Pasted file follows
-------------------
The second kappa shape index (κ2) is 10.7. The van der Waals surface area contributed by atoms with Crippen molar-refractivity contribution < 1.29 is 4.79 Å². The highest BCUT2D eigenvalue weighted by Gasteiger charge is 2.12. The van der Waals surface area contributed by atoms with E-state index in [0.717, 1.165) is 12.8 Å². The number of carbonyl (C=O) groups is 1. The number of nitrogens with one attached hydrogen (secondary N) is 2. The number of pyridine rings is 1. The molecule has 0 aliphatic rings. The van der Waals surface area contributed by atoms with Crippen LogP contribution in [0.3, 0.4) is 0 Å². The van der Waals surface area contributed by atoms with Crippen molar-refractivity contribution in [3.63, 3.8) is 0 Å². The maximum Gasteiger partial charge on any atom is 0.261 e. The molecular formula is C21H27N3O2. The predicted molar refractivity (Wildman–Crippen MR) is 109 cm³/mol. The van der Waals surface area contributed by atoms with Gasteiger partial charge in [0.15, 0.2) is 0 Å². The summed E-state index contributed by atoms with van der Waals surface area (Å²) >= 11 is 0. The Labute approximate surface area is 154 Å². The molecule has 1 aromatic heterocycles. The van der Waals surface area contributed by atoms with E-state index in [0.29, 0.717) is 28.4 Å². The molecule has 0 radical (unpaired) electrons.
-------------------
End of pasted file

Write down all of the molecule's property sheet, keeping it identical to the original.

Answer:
The second kappa shape index (κ2) is 10.7. The van der Waals surface area contributed by atoms with Crippen molar-refractivity contribution < 1.29 is 4.79 Å². The highest BCUT2D eigenvalue weighted by Gasteiger charge is 2.12. The van der Waals surface area contributed by atoms with E-state index in [0.717, 1.165) is 12.8 Å². The number of carbonyl (C=O) groups is 1. The number of nitrogens with one attached hydrogen (secondary N) is 2. The number of pyridine rings is 1. The molecule has 0 aliphatic rings. The van der Waals surface area contributed by atoms with Crippen LogP contribution in [0.3, 0.4) is 0 Å². The van der Waals surface area contributed by atoms with Crippen molar-refractivity contribution in [3.63, 3.8) is 0 Å². The maximum Gasteiger partial charge on any atom is 0.261 e. The molecular formula is C21H27N3O2. The predicted molar refractivity (Wildman–Crippen MR) is 109 cm³/mol. The van der Waals surface area contributed by atoms with Gasteiger partial charge in [0.15, 0.2) is 0 Å². The summed E-state index contributed by atoms with van der Waals surface area (Å²) >= 11 is 0. The Labute approximate surface area is 154 Å². The molecule has 1 aromatic heterocycles. The van der Waals surface area contributed by atoms with E-state index in [0.29, 0.717) is 28.4 Å². The molecule has 0 radical (unpaired) electrons.